For Immediate Release: Tuesday, August 19, 2014
Paul Towers, Pesticide Action Network, (916) 588-3100, email@example.com
Jessica Felix-Romero, Farmworker Justice, (202) 800-2524, firstname.lastname@example.org
Kari Birdseye, Earthjustice, (415) 217-2098, email@example.com
More Than 200,000 People Call for Stronger Workplace Protections for Farmworkers
EPA proposal is a step in the right direction as farmworkers demand stronger rules now
Washington, DC – Farmworkers, public health advocates, labor organizations, and public officials, were among the more than 200,000 who submitted comments to the United States Environmental Protection Agency (EPA) calling on the agency to strengthen its Agricultural Worker Protection Standard (WPS). The WPS is the only federal standard designed to protect the nation’s more than 2 million farmworkers from one of their greatest occupational hazards: pesticide exposure.
“Farmworkers face dangerous exposure to poisons over the course of their working life,” said Eve Gartner, attorney for Earthjustice, a public interest law firm. “While most Americans benefit from broad workplace protections, farmworkers are not protected by the same health and safety standards.”
“The nation’s 2 million farmworkers deserve the level of workplace protections provided to other workers,” said Margaret Reeves, PhD, a senior scientist with Pesticide Action Network. “Protections for workers from pesticide exposure also mean protections for farmworker children and families.”
“We hope EPA responds to the hundreds of thousands of individuals who submitted comments in support of stronger protections and acts quickly to implement a Worker Protection Standard that prevents needless illness and injury in farmworker communities,” said Virginia Ruiz, Director of Occupational and Environmental Health at Farmworker Justice.
The groups are calling on EPA to change the proposed standard to include:
● Parity with safety rules provided to workers in non-agricultural industries
● Improved safety training annually and starting before workers enter treated fields
● Easily accessible information about pesticides used on the farm and in nurseries
● No children under 18 years of age allowed to handle hazardous pesticides
● Strict adherence to no-entry rules for areas recently treated with pesticides
● Improved protections and safety monitoring for pesticide handlers
Elvia Vasquez of Oxnard, California worked in the fields of Southern California picking strawberries, lettuce and broccoli for nearly a decade. "I would get rashes and headaches when forced to enter the strawberry fields that had been sprayed with pesticides only hours before," said Vasquez, who now works with Organizacion en California de Lideres Campesinas, Inc. to educate farmworkers on the dangers of pesticide exposure.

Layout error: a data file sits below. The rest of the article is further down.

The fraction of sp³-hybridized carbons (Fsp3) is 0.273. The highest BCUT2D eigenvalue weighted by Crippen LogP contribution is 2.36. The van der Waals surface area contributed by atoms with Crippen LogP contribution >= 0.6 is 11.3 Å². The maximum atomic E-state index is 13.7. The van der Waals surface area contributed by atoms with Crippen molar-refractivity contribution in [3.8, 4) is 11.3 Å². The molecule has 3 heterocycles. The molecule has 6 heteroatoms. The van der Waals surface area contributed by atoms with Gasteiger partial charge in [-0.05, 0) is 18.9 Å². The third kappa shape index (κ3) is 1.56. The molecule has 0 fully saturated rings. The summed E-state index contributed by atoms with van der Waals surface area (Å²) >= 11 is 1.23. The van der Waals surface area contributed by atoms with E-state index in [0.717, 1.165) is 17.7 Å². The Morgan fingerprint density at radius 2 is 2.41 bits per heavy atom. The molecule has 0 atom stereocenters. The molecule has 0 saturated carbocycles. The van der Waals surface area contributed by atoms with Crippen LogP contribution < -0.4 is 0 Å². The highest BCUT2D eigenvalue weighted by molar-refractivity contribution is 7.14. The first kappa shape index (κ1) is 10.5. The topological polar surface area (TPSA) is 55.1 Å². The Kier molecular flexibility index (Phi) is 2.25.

“We know the EPA has all the information they need to finalize a stronger, better WPS that actually provides real protections for the people who feed our nation,” said Tirso Moreno, General Coordinator of the Farmworker Association of Florida. “The administration has heard the stories from farmworkers and they know what is needed to do the right thing.”
"Millions of farmworkers are exposed to cancer-causing chemicals without adequate safeguards to protect their health," said Murshed Zaheed, Deputy Political Director at CREDO. "The least the EPA can do is take basic steps to protect farmworkers from being exposed to these toxic chemicals."
Indeed the administration has been hearing from workers and advocates for over a decade now — the WPS was first adopted in 1995 and has been awaiting revision since 2000. EPA is finally expected to issue the finalized rule by early 2015, after closing its public comment period on their proposal for a revised WPS at midnight on Monday, August 18.
More than 200,000 petition signatures were collected by CREDO, Earthjustice, Farmworker Association of Florida, Farmworker Justice, League of Conservation Voters, Labor Council for Latin American Advancement, Migrant Clinicians Network, Lideres Campesinas, Migrant Clinicians Network, Pesticide Action Network North America, and United Farm Workers.